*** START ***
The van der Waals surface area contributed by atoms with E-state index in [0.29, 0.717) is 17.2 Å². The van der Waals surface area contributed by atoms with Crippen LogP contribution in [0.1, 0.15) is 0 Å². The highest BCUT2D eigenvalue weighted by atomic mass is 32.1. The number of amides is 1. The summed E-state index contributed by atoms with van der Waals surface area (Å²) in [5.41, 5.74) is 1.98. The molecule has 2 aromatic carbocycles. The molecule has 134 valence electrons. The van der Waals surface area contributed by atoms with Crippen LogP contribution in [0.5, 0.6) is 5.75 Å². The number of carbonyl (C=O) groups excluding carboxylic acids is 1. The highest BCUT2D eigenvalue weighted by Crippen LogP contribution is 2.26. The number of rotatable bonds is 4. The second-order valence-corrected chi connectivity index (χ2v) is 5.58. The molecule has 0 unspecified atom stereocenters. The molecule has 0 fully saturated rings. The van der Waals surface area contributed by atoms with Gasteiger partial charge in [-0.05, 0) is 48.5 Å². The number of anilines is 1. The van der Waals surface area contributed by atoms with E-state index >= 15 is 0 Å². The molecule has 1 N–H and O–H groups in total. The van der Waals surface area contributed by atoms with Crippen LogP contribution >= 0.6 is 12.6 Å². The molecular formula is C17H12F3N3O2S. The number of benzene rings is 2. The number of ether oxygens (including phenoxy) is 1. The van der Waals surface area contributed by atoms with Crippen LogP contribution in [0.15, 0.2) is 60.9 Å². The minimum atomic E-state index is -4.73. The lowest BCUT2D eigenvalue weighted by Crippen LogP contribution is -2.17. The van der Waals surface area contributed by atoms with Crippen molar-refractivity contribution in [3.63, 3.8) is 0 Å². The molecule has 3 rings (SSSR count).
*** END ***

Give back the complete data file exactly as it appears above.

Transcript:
The van der Waals surface area contributed by atoms with E-state index in [0.29, 0.717) is 17.2 Å². The van der Waals surface area contributed by atoms with Crippen LogP contribution in [0.1, 0.15) is 0 Å². The highest BCUT2D eigenvalue weighted by atomic mass is 32.1. The number of amides is 1. The summed E-state index contributed by atoms with van der Waals surface area (Å²) in [5.41, 5.74) is 1.98. The molecule has 2 aromatic carbocycles. The molecule has 134 valence electrons. The van der Waals surface area contributed by atoms with Crippen LogP contribution in [0.5, 0.6) is 5.75 Å². The number of carbonyl (C=O) groups excluding carboxylic acids is 1. The highest BCUT2D eigenvalue weighted by Crippen LogP contribution is 2.26. The number of rotatable bonds is 4. The second-order valence-corrected chi connectivity index (χ2v) is 5.58. The molecule has 0 unspecified atom stereocenters. The molecule has 0 fully saturated rings. The van der Waals surface area contributed by atoms with Gasteiger partial charge in [-0.05, 0) is 48.5 Å². The number of anilines is 1. The van der Waals surface area contributed by atoms with E-state index >= 15 is 0 Å². The molecule has 1 N–H and O–H groups in total. The van der Waals surface area contributed by atoms with Crippen LogP contribution >= 0.6 is 12.6 Å². The molecular formula is C17H12F3N3O2S. The number of benzene rings is 2. The number of ether oxygens (including phenoxy) is 1. The van der Waals surface area contributed by atoms with Crippen LogP contribution in [0.15, 0.2) is 60.9 Å². The minimum atomic E-state index is -4.73. The lowest BCUT2D eigenvalue weighted by Crippen LogP contribution is -2.17. The van der Waals surface area contributed by atoms with Crippen molar-refractivity contribution in [3.63, 3.8) is 0 Å². The molecule has 3 rings (SSSR count).